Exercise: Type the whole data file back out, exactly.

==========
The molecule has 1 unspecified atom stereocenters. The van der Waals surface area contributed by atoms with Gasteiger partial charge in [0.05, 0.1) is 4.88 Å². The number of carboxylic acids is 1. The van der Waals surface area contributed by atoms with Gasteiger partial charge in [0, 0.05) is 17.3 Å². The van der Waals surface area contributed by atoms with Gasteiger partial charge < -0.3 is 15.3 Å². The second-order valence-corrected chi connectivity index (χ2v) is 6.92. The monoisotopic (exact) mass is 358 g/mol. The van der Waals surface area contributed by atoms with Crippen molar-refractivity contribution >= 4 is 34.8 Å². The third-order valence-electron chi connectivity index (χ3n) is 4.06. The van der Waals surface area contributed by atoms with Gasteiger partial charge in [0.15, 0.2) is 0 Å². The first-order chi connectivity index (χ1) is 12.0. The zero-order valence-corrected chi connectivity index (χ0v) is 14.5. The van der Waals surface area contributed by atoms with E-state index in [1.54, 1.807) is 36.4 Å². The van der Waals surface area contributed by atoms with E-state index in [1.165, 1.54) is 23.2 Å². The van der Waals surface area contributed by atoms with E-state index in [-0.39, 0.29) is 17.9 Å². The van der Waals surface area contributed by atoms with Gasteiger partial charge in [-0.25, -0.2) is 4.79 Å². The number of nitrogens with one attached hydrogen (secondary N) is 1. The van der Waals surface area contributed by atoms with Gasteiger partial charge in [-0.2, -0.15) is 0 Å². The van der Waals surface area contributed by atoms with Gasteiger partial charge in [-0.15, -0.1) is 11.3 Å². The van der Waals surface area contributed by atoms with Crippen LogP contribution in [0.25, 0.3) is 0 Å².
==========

The molecule has 1 unspecified atom stereocenters. The van der Waals surface area contributed by atoms with Gasteiger partial charge in [0.05, 0.1) is 4.88 Å². The number of carboxylic acids is 1. The van der Waals surface area contributed by atoms with Gasteiger partial charge in [0, 0.05) is 17.3 Å². The van der Waals surface area contributed by atoms with Gasteiger partial charge < -0.3 is 15.3 Å². The second-order valence-corrected chi connectivity index (χ2v) is 6.92. The monoisotopic (exact) mass is 358 g/mol. The van der Waals surface area contributed by atoms with Crippen molar-refractivity contribution >= 4 is 34.8 Å². The third-order valence-electron chi connectivity index (χ3n) is 4.06. The van der Waals surface area contributed by atoms with Gasteiger partial charge in [0.15, 0.2) is 0 Å². The first-order chi connectivity index (χ1) is 12.0. The zero-order valence-corrected chi connectivity index (χ0v) is 14.5. The van der Waals surface area contributed by atoms with E-state index in [1.54, 1.807) is 36.4 Å². The van der Waals surface area contributed by atoms with E-state index in [1.165, 1.54) is 23.2 Å². The van der Waals surface area contributed by atoms with E-state index in [-0.39, 0.29) is 17.9 Å². The van der Waals surface area contributed by atoms with Gasteiger partial charge in [-0.25, -0.2) is 4.79 Å². The number of nitrogens with one attached hydrogen (secondary N) is 1. The van der Waals surface area contributed by atoms with Gasteiger partial charge in [-0.2, -0.15) is 0 Å². The van der Waals surface area contributed by atoms with Gasteiger partial charge in [-0.15, -0.1) is 11.3 Å². The van der Waals surface area contributed by atoms with Crippen LogP contribution in [0.25, 0.3) is 0 Å².